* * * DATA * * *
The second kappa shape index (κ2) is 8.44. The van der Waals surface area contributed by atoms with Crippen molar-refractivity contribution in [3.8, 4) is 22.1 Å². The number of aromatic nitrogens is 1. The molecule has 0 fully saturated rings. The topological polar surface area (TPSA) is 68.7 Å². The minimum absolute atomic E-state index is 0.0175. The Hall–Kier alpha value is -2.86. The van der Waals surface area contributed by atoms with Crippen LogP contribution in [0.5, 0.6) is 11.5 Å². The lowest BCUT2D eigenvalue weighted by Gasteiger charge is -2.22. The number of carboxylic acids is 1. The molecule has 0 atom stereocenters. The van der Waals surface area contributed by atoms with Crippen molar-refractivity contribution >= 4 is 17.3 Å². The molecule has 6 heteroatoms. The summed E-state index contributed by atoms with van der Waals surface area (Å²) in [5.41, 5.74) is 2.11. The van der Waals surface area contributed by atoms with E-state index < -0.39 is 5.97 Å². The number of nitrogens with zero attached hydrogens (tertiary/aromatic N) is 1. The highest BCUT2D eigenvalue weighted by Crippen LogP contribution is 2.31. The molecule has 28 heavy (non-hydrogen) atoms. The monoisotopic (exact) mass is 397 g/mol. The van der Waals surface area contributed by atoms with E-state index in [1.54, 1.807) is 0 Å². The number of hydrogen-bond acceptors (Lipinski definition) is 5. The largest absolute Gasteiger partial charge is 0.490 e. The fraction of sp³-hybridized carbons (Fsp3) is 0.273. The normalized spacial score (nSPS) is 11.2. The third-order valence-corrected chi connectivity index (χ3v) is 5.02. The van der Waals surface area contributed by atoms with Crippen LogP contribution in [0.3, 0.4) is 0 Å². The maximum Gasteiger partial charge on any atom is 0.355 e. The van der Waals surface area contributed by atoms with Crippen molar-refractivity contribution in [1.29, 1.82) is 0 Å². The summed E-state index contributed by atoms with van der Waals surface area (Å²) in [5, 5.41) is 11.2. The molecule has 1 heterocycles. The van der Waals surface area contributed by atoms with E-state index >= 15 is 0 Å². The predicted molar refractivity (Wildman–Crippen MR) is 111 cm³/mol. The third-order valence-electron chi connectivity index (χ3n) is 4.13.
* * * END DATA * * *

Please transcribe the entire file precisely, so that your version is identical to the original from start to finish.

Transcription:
The second kappa shape index (κ2) is 8.44. The van der Waals surface area contributed by atoms with Crippen molar-refractivity contribution in [3.8, 4) is 22.1 Å². The number of aromatic nitrogens is 1. The molecule has 0 fully saturated rings. The topological polar surface area (TPSA) is 68.7 Å². The minimum absolute atomic E-state index is 0.0175. The Hall–Kier alpha value is -2.86. The van der Waals surface area contributed by atoms with Crippen LogP contribution in [0.5, 0.6) is 11.5 Å². The lowest BCUT2D eigenvalue weighted by Gasteiger charge is -2.22. The number of carboxylic acids is 1. The molecule has 0 atom stereocenters. The van der Waals surface area contributed by atoms with Crippen molar-refractivity contribution >= 4 is 17.3 Å². The molecule has 6 heteroatoms. The summed E-state index contributed by atoms with van der Waals surface area (Å²) in [5.41, 5.74) is 2.11. The van der Waals surface area contributed by atoms with E-state index < -0.39 is 5.97 Å². The number of nitrogens with zero attached hydrogens (tertiary/aromatic N) is 1. The highest BCUT2D eigenvalue weighted by Crippen LogP contribution is 2.31. The molecule has 28 heavy (non-hydrogen) atoms. The monoisotopic (exact) mass is 397 g/mol. The van der Waals surface area contributed by atoms with E-state index in [1.54, 1.807) is 0 Å². The number of hydrogen-bond acceptors (Lipinski definition) is 5. The largest absolute Gasteiger partial charge is 0.490 e. The fraction of sp³-hybridized carbons (Fsp3) is 0.273. The normalized spacial score (nSPS) is 11.2. The third-order valence-corrected chi connectivity index (χ3v) is 5.02. The van der Waals surface area contributed by atoms with Crippen LogP contribution in [0.3, 0.4) is 0 Å². The maximum Gasteiger partial charge on any atom is 0.355 e. The van der Waals surface area contributed by atoms with Crippen molar-refractivity contribution in [1.29, 1.82) is 0 Å². The summed E-state index contributed by atoms with van der Waals surface area (Å²) in [5, 5.41) is 11.2. The molecule has 1 heterocycles. The van der Waals surface area contributed by atoms with E-state index >= 15 is 0 Å². The predicted molar refractivity (Wildman–Crippen MR) is 111 cm³/mol. The third-order valence-electron chi connectivity index (χ3n) is 4.13.